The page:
With oil prices as high as they are, you'd think Mexico's state-run oil company, Petróleos Mexicanos (Pemex), would be awash in cash. But it lost money five out of the past six years and racked up just $3.9 billion in profits in 2006 on a record $97 billion in sales. Why? Because it had to hand almost $54 billion in taxes and royalties to the national treasury last year, accounting for nearly 40% of the government's revenues.
Pemex is Mexico's piñata. Politicians are so accustomed to the steady flow of cash from the company that they've never mustered the discipline to cut government spending or carry out major tax reform. Now, after years of underinvesting in exploration, Pemex is watching helplessly as output from its biggest oil field, Cantarell, declines by 20% a year. At current production rates, Mexico's oil reserves will last less than 10 years, meaning the world's sixth-largest oil-producing country runs the risk of becoming an oil importer.
Contrast Pemex's woes with the situation in Brazil. At the time of the price shocks of the 1970s, Brazil imported all its crude and the economy nearly collapsed. Since then, state oil company Petróleo Brásileiro (PBR ) (Petrobras) has been driven with a missionary zeal that led the country to become self-sufficient in oil last year. The richest deposits were offshore, at depths that hadn't been attempted even by Big Oil multinationals. But Petrobras' engineers developed innovative techniques and equipment that allowed them to pump crude in more than 6,000 feet of water—a record at the time and still among the deepest operations worldwide. To help pay for the effort, Brazil's political leaders floated Petrobras shares on the New York Stock Exchange (NYX ) in 2000, raising $4.1 billion while keeping 56% of voting power under government control. Investors have been rewarded: The stock has since quadrupled in value.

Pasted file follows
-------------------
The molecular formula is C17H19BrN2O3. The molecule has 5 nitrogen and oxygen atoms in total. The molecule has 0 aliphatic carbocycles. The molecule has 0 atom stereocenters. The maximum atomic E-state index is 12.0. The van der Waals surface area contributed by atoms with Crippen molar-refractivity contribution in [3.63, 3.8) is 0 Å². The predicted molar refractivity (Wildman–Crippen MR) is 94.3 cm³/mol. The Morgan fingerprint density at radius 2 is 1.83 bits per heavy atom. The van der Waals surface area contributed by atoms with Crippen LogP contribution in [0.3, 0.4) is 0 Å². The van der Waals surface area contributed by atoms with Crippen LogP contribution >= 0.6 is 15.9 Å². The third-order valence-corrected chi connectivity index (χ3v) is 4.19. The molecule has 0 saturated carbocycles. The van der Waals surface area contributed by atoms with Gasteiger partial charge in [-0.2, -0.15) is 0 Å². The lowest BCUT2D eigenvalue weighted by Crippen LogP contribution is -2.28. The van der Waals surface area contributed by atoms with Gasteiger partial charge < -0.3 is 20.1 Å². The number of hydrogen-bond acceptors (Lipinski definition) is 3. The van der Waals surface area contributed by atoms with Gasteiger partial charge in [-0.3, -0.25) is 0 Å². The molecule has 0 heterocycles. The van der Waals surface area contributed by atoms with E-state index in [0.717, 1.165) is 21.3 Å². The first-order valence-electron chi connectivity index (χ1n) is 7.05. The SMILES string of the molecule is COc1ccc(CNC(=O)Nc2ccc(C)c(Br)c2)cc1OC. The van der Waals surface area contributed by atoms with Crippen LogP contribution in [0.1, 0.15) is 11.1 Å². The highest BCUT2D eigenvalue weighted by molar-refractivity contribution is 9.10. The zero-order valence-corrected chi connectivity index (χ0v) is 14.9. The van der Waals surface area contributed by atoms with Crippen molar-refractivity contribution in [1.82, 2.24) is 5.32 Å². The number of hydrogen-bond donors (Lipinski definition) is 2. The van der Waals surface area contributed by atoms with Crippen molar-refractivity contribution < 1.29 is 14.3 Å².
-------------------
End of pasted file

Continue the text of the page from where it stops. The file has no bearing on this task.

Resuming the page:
Two state-owned oil companies, two different stories. Pemex and Mexico represent a classic example of what economists call the "oil curse" that plagues countries endowed with so much of the valuable resource that they become complacent—and dependent. Mexico, which nationalized its oil industry in 1938, has spent decades "administering the abundance," as one former President put it, with little planning for the future. The result: By some estimates, production could fall as low as 2 million barrels daily by 2012 from a peak of 3.8 million barrels a day in 2004. Petrobras, in contrast, started from scratch in 1954, pumping just 2,700 barrels of oil daily. Today it produces 1.9 million. "Pemex is like a well-fed dog that has never needed to search for its next meal," says John Albuquerque Forman, a Brazilian energy consultant. "Petrobras is that lean, scrawny dog that has to rummage through the trash cans to survive."
Now Pemex is turning to the hungry hound for help. With 60% of its reserves in deep water, Mexico needs Petrobras' knowhow. The companies signed a broad cooperation agreement last year that may give Pemex a helping hand. "The situation in Mexico is desperate—they are losing their reserves very quickly," says Guilherme Estrella, Petrobras' chief of exploration and production.
Reviving Pemex's fortunes is important not only to Mexico but also to the U.S., which gets 14% of its imported oil from its neighbor to the south. With Venezuelan President Hugo Chávez threatening to reduce oil shipments to the U.S., the last thing Washington needs is for Mexico's oil patch to dry up. "We face the urgent challenge of taking advantage of our reservesParagraph especially in deep water, because the country's oil future depends on it," Mexican President Felipe Calderón told Pemex workers on a March visit to an offshore oil rig.